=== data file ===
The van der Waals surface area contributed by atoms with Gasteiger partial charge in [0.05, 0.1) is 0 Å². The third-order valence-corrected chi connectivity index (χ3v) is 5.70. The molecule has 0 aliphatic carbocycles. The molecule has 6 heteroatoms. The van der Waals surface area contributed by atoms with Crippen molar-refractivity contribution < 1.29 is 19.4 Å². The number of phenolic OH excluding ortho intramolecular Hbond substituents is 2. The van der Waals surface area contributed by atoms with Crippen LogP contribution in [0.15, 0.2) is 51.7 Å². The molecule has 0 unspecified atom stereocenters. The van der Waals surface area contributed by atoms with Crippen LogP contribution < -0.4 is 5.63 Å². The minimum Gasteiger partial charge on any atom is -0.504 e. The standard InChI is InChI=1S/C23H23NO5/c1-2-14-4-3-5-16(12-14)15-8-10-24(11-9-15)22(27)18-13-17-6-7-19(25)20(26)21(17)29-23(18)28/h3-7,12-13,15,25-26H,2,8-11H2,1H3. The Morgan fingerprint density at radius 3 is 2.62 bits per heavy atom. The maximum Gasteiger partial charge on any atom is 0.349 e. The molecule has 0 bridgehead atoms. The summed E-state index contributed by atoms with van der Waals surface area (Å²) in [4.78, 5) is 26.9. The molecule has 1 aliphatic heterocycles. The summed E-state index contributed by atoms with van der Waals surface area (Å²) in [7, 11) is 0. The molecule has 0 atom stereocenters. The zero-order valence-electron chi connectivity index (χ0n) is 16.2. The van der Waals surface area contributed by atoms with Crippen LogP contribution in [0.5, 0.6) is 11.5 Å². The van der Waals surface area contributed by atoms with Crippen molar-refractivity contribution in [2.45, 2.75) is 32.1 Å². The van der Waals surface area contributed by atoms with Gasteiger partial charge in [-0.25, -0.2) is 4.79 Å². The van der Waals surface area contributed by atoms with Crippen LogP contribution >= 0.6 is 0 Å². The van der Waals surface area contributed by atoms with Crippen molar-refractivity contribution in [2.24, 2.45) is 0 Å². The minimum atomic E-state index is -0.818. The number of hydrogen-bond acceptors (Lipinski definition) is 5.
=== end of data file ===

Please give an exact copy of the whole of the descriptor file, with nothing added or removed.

The van der Waals surface area contributed by atoms with Gasteiger partial charge in [0.05, 0.1) is 0 Å². The third-order valence-corrected chi connectivity index (χ3v) is 5.70. The molecule has 0 aliphatic carbocycles. The molecule has 6 heteroatoms. The van der Waals surface area contributed by atoms with Crippen molar-refractivity contribution < 1.29 is 19.4 Å². The number of phenolic OH excluding ortho intramolecular Hbond substituents is 2. The van der Waals surface area contributed by atoms with Crippen LogP contribution in [0.15, 0.2) is 51.7 Å². The molecule has 0 unspecified atom stereocenters. The van der Waals surface area contributed by atoms with Crippen LogP contribution < -0.4 is 5.63 Å². The minimum Gasteiger partial charge on any atom is -0.504 e. The standard InChI is InChI=1S/C23H23NO5/c1-2-14-4-3-5-16(12-14)15-8-10-24(11-9-15)22(27)18-13-17-6-7-19(25)20(26)21(17)29-23(18)28/h3-7,12-13,15,25-26H,2,8-11H2,1H3. The Morgan fingerprint density at radius 3 is 2.62 bits per heavy atom. The maximum Gasteiger partial charge on any atom is 0.349 e. The molecule has 0 bridgehead atoms. The summed E-state index contributed by atoms with van der Waals surface area (Å²) in [4.78, 5) is 26.9. The molecule has 1 aliphatic heterocycles. The summed E-state index contributed by atoms with van der Waals surface area (Å²) in [7, 11) is 0. The molecule has 0 atom stereocenters. The zero-order valence-electron chi connectivity index (χ0n) is 16.2. The van der Waals surface area contributed by atoms with Crippen LogP contribution in [0.5, 0.6) is 11.5 Å². The van der Waals surface area contributed by atoms with Crippen molar-refractivity contribution in [2.45, 2.75) is 32.1 Å². The van der Waals surface area contributed by atoms with Gasteiger partial charge in [-0.25, -0.2) is 4.79 Å². The van der Waals surface area contributed by atoms with Crippen LogP contribution >= 0.6 is 0 Å². The van der Waals surface area contributed by atoms with Crippen molar-refractivity contribution in [2.24, 2.45) is 0 Å². The minimum atomic E-state index is -0.818. The number of hydrogen-bond acceptors (Lipinski definition) is 5.